- He projects extreme emotions onto others (hate, love, jealously, commitment) even when there is no evidence that
would lead a reasonable person of abuse.
- He minimizes incidents of abuse.
- He spends a disproportionate amount of time talking about his wife/partner and derives much of his identity from being
her husband, lover, etc.
- He tries to enlist his wife's friends or relatives in a campaign to keep or recover the relationship.
- He has inappropriately surveilled or followed his wife/partner.
- He believes others are out to get him. He believes that those around his wife/partner dislike him and encourage her to
- He resists change and is described as inflexible, unwilling to compromise.
- He identifies with or compares himself to violent people in films, news stories, fiction, or history. He characterizes the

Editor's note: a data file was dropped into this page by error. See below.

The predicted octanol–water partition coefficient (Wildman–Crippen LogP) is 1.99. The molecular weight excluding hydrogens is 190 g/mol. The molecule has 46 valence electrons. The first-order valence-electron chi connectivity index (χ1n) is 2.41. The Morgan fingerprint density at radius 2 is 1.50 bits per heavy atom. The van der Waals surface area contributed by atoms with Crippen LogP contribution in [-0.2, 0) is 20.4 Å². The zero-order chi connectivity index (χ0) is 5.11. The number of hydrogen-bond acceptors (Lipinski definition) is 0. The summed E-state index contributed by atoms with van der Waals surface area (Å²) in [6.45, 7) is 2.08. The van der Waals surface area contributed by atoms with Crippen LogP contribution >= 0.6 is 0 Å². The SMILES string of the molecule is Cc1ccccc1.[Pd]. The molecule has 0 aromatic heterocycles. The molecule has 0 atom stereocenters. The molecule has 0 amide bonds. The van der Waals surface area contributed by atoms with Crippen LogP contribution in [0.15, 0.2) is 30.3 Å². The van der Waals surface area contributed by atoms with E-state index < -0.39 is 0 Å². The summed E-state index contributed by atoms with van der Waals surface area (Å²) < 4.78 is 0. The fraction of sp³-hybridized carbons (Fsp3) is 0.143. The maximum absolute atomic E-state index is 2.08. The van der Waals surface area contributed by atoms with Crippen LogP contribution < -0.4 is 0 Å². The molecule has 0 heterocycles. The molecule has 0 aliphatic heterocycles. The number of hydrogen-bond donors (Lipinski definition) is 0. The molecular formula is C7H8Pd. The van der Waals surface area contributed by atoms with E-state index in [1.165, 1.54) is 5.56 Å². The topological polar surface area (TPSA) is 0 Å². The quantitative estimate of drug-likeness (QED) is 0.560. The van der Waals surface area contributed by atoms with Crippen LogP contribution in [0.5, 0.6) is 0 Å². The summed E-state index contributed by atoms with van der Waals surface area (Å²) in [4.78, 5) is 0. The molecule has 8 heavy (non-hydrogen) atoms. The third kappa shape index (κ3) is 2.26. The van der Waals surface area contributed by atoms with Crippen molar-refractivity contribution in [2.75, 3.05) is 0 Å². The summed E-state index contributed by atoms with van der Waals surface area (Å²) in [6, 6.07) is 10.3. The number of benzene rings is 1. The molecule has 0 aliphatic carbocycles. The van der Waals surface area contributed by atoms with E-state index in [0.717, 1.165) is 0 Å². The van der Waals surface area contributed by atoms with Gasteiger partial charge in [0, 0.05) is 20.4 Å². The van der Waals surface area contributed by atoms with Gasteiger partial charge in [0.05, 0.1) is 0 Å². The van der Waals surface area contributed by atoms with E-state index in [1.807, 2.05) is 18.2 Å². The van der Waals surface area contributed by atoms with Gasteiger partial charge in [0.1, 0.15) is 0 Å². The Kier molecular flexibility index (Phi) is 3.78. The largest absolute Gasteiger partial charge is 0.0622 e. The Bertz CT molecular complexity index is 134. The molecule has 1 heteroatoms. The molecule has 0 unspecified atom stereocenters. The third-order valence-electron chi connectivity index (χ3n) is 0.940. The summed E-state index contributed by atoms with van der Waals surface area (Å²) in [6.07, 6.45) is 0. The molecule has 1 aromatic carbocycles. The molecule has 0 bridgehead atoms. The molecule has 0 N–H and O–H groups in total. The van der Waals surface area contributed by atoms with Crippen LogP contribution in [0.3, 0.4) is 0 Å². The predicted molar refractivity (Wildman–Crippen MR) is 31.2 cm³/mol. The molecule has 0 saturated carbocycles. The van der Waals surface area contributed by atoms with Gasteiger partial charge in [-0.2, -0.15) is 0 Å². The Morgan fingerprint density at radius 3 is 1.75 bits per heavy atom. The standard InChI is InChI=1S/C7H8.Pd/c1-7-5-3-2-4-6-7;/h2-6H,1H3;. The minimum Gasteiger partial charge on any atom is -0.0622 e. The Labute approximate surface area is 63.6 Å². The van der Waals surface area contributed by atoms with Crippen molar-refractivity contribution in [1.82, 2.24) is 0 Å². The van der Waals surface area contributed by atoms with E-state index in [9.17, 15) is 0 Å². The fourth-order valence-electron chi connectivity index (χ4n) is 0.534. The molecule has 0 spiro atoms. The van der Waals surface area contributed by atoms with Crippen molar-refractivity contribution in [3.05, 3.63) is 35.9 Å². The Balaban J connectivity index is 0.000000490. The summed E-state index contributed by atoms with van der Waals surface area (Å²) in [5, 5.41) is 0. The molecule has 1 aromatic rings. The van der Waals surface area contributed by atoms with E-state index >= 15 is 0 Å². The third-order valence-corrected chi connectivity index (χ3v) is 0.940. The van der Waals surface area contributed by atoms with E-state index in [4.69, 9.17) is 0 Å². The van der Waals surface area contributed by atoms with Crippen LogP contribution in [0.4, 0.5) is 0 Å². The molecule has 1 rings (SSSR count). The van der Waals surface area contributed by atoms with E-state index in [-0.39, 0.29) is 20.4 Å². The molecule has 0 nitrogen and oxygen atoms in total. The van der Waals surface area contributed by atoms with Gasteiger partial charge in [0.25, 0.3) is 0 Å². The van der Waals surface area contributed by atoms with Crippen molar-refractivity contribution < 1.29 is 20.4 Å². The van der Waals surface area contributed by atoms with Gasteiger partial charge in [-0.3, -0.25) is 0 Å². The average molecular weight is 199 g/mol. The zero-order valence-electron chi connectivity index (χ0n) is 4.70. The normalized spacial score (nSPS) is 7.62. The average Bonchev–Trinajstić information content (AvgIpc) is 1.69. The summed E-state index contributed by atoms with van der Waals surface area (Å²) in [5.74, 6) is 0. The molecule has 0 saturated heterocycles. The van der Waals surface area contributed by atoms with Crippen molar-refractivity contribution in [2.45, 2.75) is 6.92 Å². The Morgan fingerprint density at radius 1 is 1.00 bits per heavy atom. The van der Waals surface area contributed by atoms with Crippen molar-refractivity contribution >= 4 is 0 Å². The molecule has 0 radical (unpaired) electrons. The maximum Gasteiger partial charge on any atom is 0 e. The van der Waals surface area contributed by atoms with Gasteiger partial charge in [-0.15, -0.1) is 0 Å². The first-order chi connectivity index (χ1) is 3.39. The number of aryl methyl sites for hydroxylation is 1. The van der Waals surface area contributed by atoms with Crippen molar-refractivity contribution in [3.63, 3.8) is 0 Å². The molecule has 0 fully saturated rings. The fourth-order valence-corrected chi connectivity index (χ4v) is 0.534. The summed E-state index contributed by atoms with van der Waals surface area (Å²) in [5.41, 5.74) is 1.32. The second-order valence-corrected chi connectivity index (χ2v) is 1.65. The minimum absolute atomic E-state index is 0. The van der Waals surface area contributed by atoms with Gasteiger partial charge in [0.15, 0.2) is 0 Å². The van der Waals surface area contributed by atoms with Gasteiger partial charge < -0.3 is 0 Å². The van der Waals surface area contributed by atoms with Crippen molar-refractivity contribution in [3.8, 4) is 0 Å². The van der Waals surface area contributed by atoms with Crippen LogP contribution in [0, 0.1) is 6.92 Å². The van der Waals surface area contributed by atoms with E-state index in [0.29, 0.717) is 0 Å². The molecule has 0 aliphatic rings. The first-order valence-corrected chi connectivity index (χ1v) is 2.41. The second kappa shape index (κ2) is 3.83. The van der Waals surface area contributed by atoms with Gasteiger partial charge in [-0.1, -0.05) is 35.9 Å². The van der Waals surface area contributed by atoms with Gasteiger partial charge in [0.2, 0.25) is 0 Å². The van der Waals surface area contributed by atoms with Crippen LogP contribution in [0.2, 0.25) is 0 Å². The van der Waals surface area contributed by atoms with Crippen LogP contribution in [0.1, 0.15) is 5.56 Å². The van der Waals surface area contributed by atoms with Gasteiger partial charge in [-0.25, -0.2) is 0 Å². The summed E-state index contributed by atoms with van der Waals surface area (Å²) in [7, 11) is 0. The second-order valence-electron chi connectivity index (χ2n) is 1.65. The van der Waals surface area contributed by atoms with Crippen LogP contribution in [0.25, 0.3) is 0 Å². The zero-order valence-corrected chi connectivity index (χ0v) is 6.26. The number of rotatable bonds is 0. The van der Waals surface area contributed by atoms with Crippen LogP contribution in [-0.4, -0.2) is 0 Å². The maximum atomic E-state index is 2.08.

violence of others as justified.
- He suffers mood swings or is sullen, angry, or depressed.
- He consistently blames others for problems of his own making; he refuses to take responsibility for the results of his
- He refers to weapons as instruments of power, control, or revenge.
- Weapons are a substantial part of his persona; he has a gun or he talks about, jokes about, reads about or collects
- He uses "male privilege" as a justification for his conduct (treats her like a servant, makes all the big decisions, acts like
the "master of the house").
- He experienced or witnessed violence as a child.
- His wife/partner fears he will injure or kill her. She has discussed this with others or has made plans to be carried out in
the event of her death (e.g. designating someone to care for the children).